Azerbaijan's President in Berlin
"An increasingly important partner"
The German government is in favour of completing the Southern Gas Corridor from Azerbaijan to the European Union, declared Chancellor Angela Merkel, following a meeting with Azerbaijan’s President Ilham Aliyev. Along with economic and foreign policy matters, human rights were on the agenda.
"Azerbaijan is an increasingly important partner, partly because of its growing economic momentum," declared Angela Merkel after her meeting with Ilham Aliyev, President of the Republic of Azerbaijan.
The Southern Gas Corridor
The country’s economic growth is due in no small way to its vast gas and oil reserves under the Caspian Sea. Angela Merkel stressed that the German government "expressly" supports the Southern Gas Corridor project. Germany hopes that this project will help diversify Europe’s energy supplies.
Since 1994 the Azerbaijani government has been exploiting the country’s huge oil and gas reserves in partnership with western companies. Germany mainly imports oil from Azerbaijan; in 2013 it imported 2.2 billion euros worth of Azerbaijani oil, making the country Germany’s seventh largest oil supplier.
The Chancellor hopes to see even closer economic relations between Germany and Azerbaijan in future. "I believe that we still have potential to expand our economic relations." She pointed out that German investors could be helpful in expanding infrastructure and diversifying the country’s economy. Legal certainty is a crucial factor, said Angela Merkel.
Angela Merkel and Ilham Aliyev also discussed domestic policy issues, especially the human rights situation in Azerbaijan. The Chancellor stressed that Germany has wide-ranging relations with Azerbaijan, embracing not only the economic and political spheres, but also matters relating to civil society. German foundations and other organisations must be sure that they can work on a sound and secure legal basis, she said.
Since 2001 Azerbaijan has been a member of the Council of Europe. It is thus obliged to adhere to the rule of law and democratic principles. In spite of differences of opinion on this point, the Chancellor believes that the most important thing is to keep the lines of communication with Azerbaijan open.
When a radio station in Azerbaijan was raided in December, the Federal Government Commissioner for Human Rights Policy and Humanitarian Aid, Christoph Strässer, said, "I am very concerned about the search of the Azerbaijani station, Radio Liberty, on 25 December and by the temporary detention of journalists who work for the station. The German Government will continue to follow this matter closely."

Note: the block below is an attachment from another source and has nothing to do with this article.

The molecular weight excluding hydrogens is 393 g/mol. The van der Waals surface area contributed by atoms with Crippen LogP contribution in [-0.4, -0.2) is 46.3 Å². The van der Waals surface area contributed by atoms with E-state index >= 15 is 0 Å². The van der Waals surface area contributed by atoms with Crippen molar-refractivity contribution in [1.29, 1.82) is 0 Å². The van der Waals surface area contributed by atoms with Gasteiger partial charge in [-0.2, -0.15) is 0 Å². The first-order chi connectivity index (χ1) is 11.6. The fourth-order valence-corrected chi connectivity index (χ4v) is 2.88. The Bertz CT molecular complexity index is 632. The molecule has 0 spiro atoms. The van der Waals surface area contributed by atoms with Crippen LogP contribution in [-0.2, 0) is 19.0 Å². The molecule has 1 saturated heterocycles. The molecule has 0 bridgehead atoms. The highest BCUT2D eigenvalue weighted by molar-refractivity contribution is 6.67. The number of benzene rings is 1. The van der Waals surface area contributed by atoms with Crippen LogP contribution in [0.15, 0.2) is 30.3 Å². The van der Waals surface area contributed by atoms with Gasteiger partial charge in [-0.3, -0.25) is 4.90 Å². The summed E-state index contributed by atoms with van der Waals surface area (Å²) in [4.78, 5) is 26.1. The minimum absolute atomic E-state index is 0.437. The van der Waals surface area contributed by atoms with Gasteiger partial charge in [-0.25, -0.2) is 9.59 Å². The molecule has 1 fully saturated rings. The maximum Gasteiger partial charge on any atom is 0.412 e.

Conflict over Nagorno-Karabakh
With a view to the conflict over Nagorno-Karabakh, Angela Merkel and Azerbaijan’s President agreed that the conflict should be resolved peacefully. Germany is a member of the OSCE’s Minsk Group, and in this capacity is supporting a negotiated solution, Angela Merkel added.
The Minsk Group is observing the conflict and spearheading efforts to bring about a peaceful and consensual agreement in talks with Armenia and Azerbaijan.
The Chancellor also expressed her concern over the increasing incidence of ceasefire violations and offered support in principle. "Germany would like to offer help in resolving the problem." She reported that they had discussed whether or not the EU ought to take the initiative.
"Of course we also discussed the conflict between Ukraine and Russia," said Angela Merkel. Although the situation is difficult, she hopes for progress in the preparations for a four-way summit to be held in Astana, said Angela Merkel with a view to the "Normandy format" meeting being hosted tonight (21 January) in Berlin by Federal Foreign Minister Frank-Walter Steinmeier.
We want to see results," said the Chancellor, who hopes that "structures will emerge" from the meeting. At the moment we are moving further away from the Minsk Protocol rather than making any progress on implementing it. The Protocol provides for a ceasefire and the withdrawal of heavy weapons.
Integration in the Eastern Partnership
The meeting also explored the integration of Azerbaijan in the EU’s Eastern Partnership. "Azerbaijan would like – if I have understood correctly – to have positive cooperation with the EU." This in no way means that the country has any ambitions to accede to the EU, she stressed, and added that this was originally the starting point of the Eastern Partnership.
Under the Latvian EU Presidency, another Eastern Partnership Summit will be held this year.
Jan 21, 2015